How to Breathe Better at Night

How to Breathe Better at Night

Nick Heath, PhD Nick Heath, PhD
5 minute read

Twenty-four percent. That's the estimated increase in heart attacks occurring on the Monday following Daylight Savings Time. It's also why the American Academy of Sleep Medicine, supported by over 15 other scientific organizations, advocates that “these seasonal time changes should be abolished in favor of a fixed, national, year-round standard time.”

However, DST (Daylight Savings Time) is a significant part of our culture, and many people like having that additional daylight when they leave work. Who doesn't want to enjoy extra family time or have more sunshine for their outdoor hobbies?

Whether you appreciate the time change or not, there's no doubt that it's an excellent time of year to improve our sleep habits and boost our sleep quality. And one of the simplest and most effective ways of doing this is right under our noses: our breath. Read on to find out how to breathe better at night.

Breathing for Better Sleep

Interestingly, the way you breathe can positively affect your ability to fall and stay asleep. For instance, slow breathing at about 6 breaths per minute for 20 minutes before bed has been shown to shorten how long it takes to fall asleep. It might also reduce nighttime awakenings and help you fall back asleep faster if you wake up.

The route of airflow can enhance sleep too. Nasal breathing during sleep reduces upper airway resistance, reducing the risk of sleep-disordered breathing. Anecdotally, many people also report a reduction in nighttime bathroom breaks when they begin breathing through their noses during sleep.

Five Breathing Exercises You Can Try Tonight

1. 4-7-8 Breathing

This method was made popular by Dr. Andrew Weil. It involves inhaling quietly through the nose for 4 seconds, holding for 7 seconds, and exhaling audibly for 8 seconds through pursed lips (like blowing out candles). By making the exhale twice as long as the inhale, you activate the “rest-and-digest” parasympathetic nervous system, preparing your body for sleep.

2. Slow Breathing at 6 Breaths Per Minute

This method involves inhaling for 4 seconds and exhaling for 6 seconds, resulting in 6 breaths per minute. Breathing at this rate synchronizes your heart, lungs, and autonomic nervous system, allowing them to work more efficiently. Moreover, the slightly longer exhale activates the rest-and-digest system, priming your body and mind for slumber.

3. Left-Nostril Breathing

Yogis have utilized alternate nostril breathing for centuries, and modern science is now confirming the power of these practices. More evidence is needed, but research suggests that the right nostril acts as the accelerator and the left nostril acts as the brake for the nervous system. Thus, by only breathing through the left nostril, we can send a relaxation signal through our body. To use this method, block your right nostril with your right thumb and breathe in and out through your left nostril. You can use this approach with a 4-second inhale and 6-second exhale, or you can simply breathe as slowly and calmly as possible while making your exhales longer than your inhales.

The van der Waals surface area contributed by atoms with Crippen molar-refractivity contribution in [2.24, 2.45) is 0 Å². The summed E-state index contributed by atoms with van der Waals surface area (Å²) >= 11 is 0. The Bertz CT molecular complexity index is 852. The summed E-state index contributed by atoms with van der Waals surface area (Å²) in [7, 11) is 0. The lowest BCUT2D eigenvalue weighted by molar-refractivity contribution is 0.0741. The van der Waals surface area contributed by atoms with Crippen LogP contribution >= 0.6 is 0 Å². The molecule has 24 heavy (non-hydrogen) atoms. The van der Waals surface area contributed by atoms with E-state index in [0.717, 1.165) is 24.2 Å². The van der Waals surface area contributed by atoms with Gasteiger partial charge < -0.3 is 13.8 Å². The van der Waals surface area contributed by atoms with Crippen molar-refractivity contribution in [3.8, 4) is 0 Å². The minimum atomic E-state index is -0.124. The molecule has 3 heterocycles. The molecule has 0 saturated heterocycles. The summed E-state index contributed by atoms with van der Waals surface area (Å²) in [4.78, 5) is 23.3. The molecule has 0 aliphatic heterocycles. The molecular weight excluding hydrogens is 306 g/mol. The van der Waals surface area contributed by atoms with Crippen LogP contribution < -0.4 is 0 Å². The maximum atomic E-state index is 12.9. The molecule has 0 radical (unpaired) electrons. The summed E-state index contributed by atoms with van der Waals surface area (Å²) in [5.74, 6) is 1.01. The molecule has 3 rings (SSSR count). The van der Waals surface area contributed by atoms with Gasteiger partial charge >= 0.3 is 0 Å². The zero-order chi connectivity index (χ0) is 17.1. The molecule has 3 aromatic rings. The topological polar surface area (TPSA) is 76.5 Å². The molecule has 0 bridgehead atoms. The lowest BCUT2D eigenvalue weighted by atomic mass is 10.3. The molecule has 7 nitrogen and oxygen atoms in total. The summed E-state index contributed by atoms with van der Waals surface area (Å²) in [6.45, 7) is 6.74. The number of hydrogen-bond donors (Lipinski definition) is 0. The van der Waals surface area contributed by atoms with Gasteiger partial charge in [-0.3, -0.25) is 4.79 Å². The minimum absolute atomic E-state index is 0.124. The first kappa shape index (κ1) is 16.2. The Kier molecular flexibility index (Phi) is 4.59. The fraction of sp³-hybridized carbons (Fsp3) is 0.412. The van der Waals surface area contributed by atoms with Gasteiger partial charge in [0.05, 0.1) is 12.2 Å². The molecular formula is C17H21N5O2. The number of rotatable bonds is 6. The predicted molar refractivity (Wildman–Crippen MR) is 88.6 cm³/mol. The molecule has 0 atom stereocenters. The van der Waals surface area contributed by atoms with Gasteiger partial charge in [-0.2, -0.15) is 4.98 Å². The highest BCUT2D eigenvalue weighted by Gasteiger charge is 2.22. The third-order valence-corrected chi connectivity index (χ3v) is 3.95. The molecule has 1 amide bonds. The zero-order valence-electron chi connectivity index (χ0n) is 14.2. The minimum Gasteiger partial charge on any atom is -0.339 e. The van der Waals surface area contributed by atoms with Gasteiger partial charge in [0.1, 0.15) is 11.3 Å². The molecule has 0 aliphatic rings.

4. 4-4-6-2 Breathing

This method involves inhaling for 4 seconds, holding for 4 seconds, exhaling for 6 seconds, and holding for 2 seconds. Because sleep is so critical for our brain, learning experts Barbara Oakley, Ph.D., and Olav Schewe recommend this breathing method for falling asleep. As they put it, “This type of breathing balances both the oxygen and carbon dioxide levels in your body and allows you to relax more deeply.”

5. Mouth Tape at Night

It might sound a little odd, but using mouth tape at night is an easy way to reap the benefits of nasal breathing during sleep. You can purchase tape designed explicitly for breathing or simply use a gentle paper tape that is easy to remove. If this idea makes you nervous, practice during the day while watching TV or playing on your phone to get comfortable with it. Watch this video for tips on adequately taping your mouth at night.

BONUS—Safeguard Your Heart: In addition to helping you sleep better, a regular slow breathing practice (at around 6 breaths per minute) can enhance cardiovascular health by lowering blood pressure and increasing heart rate variability—all in as little as 10 minutes a day. Making this a part of your routine may help you bounce back quicker after nights when you don't get enough sleep.

Breathing exercises are simple yet powerful. Test out one of the five listed here for a few minutes tonight to sleep better and improve cardiovascular health. And if you're having trouble controlling your breath or feeling like your breath is controlling you, resB Lung Support can help get back on track. You can learn more at


About the Author

Nick Heath, PhD, is an atmospheric scientist, breathing researcher, Oxygen Advantage coach, and type-1 diabetic. His work focuses on optimal breathing for diabetes, chronic disease, and overall health and wellness. Learn more at or follow Nick on Instagram.

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